A MCNP model of a PET/CT scanner with a dosed patient in the scanner.
The vast majority of shield designs are performed by simple point kernel methods using the bulk attenuation properties of the shielding material and a known source term. All of the NCRP manuals use this method. However, when the geometries are complex (see above), or the shields are layered, the point kernel techniques perform poorly and can result in significant overshielding at great cost for the construction, or undershielding, requiring shielding retrofits, also at great cost.
For these complex designs, Monte Carlo (e.g. MCNP)or discreet ordinate (e.g. 3DANT or Mercurad) methods are preferable. While desirable, the implementation of these methods can be difficult. The three dimensional geometry of the shielded room must be described to the code, and the run times for Monte Carlo methods can run days to weeks before the results converge. Previously we have rented time on one of several supercomputers for these designs.
Recently, we have acquired two supercomputers from Thinkmate and Kingstar computers and have installed MCNP on them. With the new installations of these dedicated supercomputers, we have been able to completely eliminate the computer charge for advanced designs and have reduced the time it takes to perform the analysis significantly. This makes these approaches to shield designs far more affordable, and usable for smaller projects.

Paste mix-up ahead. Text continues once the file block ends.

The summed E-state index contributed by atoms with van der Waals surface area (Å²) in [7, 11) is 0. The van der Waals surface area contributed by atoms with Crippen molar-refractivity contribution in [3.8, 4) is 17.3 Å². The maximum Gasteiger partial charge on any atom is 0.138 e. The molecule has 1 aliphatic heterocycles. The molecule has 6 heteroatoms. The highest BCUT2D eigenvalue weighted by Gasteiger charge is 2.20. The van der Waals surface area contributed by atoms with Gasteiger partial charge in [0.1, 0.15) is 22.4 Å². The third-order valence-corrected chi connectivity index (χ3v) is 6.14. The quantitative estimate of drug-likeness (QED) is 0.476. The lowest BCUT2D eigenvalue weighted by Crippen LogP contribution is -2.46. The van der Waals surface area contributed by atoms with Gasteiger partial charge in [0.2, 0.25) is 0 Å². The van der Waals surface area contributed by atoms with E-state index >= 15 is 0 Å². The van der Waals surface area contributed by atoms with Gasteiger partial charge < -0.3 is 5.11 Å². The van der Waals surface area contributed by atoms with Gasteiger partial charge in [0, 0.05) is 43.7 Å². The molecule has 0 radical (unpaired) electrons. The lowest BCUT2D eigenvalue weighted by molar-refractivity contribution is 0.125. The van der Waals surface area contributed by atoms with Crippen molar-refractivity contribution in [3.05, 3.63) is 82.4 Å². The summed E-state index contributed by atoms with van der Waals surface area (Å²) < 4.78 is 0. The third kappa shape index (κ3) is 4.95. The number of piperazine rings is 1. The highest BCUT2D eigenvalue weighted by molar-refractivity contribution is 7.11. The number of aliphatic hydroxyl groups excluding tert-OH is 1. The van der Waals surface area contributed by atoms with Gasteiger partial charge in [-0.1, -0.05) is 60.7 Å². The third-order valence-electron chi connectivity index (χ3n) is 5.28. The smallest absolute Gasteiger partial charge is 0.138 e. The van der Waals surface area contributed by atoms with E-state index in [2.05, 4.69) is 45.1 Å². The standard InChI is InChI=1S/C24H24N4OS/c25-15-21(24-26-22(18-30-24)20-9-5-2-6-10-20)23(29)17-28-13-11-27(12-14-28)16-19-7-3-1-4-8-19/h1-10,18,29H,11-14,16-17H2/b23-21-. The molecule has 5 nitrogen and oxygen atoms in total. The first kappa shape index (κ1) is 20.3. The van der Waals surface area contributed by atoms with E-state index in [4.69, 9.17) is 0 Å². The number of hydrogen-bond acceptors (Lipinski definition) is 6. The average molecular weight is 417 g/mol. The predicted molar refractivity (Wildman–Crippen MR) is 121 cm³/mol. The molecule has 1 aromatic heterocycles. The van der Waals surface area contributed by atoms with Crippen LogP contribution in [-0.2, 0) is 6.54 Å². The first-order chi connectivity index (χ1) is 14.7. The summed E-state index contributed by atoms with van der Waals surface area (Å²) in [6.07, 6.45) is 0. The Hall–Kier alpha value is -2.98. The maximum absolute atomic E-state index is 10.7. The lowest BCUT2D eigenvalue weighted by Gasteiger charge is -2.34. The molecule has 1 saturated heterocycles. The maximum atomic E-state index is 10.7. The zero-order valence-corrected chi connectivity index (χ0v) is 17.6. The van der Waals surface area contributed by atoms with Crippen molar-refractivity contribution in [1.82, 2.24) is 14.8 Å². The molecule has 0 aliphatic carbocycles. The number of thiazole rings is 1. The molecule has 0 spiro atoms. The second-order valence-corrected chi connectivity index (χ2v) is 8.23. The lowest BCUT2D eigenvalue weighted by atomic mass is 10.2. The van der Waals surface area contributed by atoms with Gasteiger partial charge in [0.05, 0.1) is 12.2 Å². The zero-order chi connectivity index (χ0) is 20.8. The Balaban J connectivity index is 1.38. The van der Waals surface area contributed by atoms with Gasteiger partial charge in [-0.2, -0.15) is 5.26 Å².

Areas where the Monte Carlo or discreet ordinate methods can contribute include facilities where:
- There is significant potential for streaming of radiation around barriers.
- Layered shields (e.g. Concrete over lead)
- Mixed field sources (e.g. protons, and photons)
- Multiple sources impacting a single area.
- Complex geometries where the source term is hard to define for point kernel methods.
Please call us for more information if these new capabilities could be of use to you.